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A blog where Michael recounts a number of things that have happened to him this month that are likely of interest to no one but himself, and then finishes with something significant to show late respect for people who've read through the first part after being warned.
I've had a busy month and I feel like I'm winding down now. I'm on a flight to the UK to attend the SPA2006 conference, and although it will be another week away from home, I only have a couple of conference commitments there and, well.. I just look forward to this conference when I can get to it.
About five years ago, I did an extended gig working with a team in London and got know many in the London XP community (Rachel Davies, Steve Freeman, Ivan Moore, Keith Braithwaite and several others). They are usually at SPA and I can count on plenty of involved and interesting conversation. The SPA conference itself feels like an extended family.. the sessions are interesting, a bit playful in a way you won't find US conferences, and often very hands-on: there's a hands-on session on the Sun SPOT Technology that I'm looking forward to.
This month has been a real barn-burner for me. I had a chance to teach in Shanghai at the beginning of the month and it was a very interesting experience:
Last week, I was teaching in St. Louis (yes, that's a lot of teaching. I can't wait until May, I'm starting on an extended mentoring gig). I spoke to the St. Louis XP Group (XPSTL) on a topic that I've been doing a lot of work on recently: API Design that supports (rather than thwarts) testing. Testing just isn't on the radar screen for API designers yet. How do I know? Well I've spent a considerable amount of time trying to write unit tests for code that uses APIs by various vendors (Sun, Microsoft and others) and it's nearly impossible. API designers nail down their code tightly, and often for very valid reasons and in the end, testing is thwarted. There are no perfect solutions for this problem, but there are things we can do.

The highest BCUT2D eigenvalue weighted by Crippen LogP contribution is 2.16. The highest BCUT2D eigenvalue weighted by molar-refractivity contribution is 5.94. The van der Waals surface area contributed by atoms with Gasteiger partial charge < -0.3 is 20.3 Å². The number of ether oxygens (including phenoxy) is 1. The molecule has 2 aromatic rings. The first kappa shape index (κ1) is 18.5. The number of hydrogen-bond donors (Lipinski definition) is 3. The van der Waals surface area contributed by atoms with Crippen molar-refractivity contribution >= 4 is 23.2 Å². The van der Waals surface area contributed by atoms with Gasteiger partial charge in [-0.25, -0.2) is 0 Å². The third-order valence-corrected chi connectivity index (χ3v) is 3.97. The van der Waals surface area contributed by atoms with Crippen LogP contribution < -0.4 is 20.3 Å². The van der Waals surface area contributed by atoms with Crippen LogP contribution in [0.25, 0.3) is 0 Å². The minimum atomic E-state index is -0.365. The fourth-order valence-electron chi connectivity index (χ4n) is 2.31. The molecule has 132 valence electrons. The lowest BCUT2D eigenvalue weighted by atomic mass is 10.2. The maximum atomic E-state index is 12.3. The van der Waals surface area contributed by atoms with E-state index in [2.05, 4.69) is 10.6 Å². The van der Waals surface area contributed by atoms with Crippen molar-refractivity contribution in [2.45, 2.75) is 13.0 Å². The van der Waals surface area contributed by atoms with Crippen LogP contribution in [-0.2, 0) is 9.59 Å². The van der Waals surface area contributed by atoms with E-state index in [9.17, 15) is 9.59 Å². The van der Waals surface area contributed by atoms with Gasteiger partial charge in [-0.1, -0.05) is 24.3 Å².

So, I'm winding down and taking some time to think about a few things. I don't like to write laundry-list blogs like this one. If anyone is going to take the time to read my blog I want to say something significant. The significant (in my opinion) thought that I'll leave you with here is one that I heard from Kyle Cordes at the XPSTL group. He mentioned something that his company is doing which looks like it could be very valuable. They've adopted the open source committer model for their commercial development. That is, there are only a few people on a team who have the ability to commit the code. It isn't a new idea; I've heard of teams that do this routinely in mission critical applications, and I also recall hearing that Microsoft does this in house for the OS development. So, I've been aware of the practice, but like most ideas, sometimes you need to hear someone say them in a very convincing way, a way that forces you think about them. The committer model seems like a good fit for teams with wide disparities in skill set. It seems better than code review because bad code never gets into the code base to begin with, and beyond that it can galvanizes the team around a set of standards. Could there be downsides? I'm sure there are. Open source projects are voluntary. Introducing this sort of a power relationship shouldn't be done lightly. I'd expect someone to do it if, for instance, they are creating missle guidance systems, or nuclear control systems, but what about a system with many junior programmers that, say, just controls your enterprise and is responsible for millions of dollars worth of transactions a day? Would you do it then? Probably.
Ideally, I think everyone on a team should be able to commit, but it seems like it would make sense to make sure that everyone who does commit can commit responsibly, that they are able to decide whether a change is good enough to make it into the build. For some teams, it may take a while to move everyone to the point where they are able to commit.
Kyle mentions that this model works resonably well with continuous integration, people often commit several times a day. I can't say I'm completely convinced about this approach, but I'm looking forward to learning more about Kyle's experience.
|Michael has been active in the XP community for the past five years, balancing his time between working with, training, and coaching various teams around the world. Prior to joining Object Mentor, Michael designed a proprietary programming language and wrote a compiler for it, he also designed a large multi-platform class library and a framework for instrumentation control. When he isn't engaged with a team, he spends most of this time investigating ways of altering design over time in codebases.|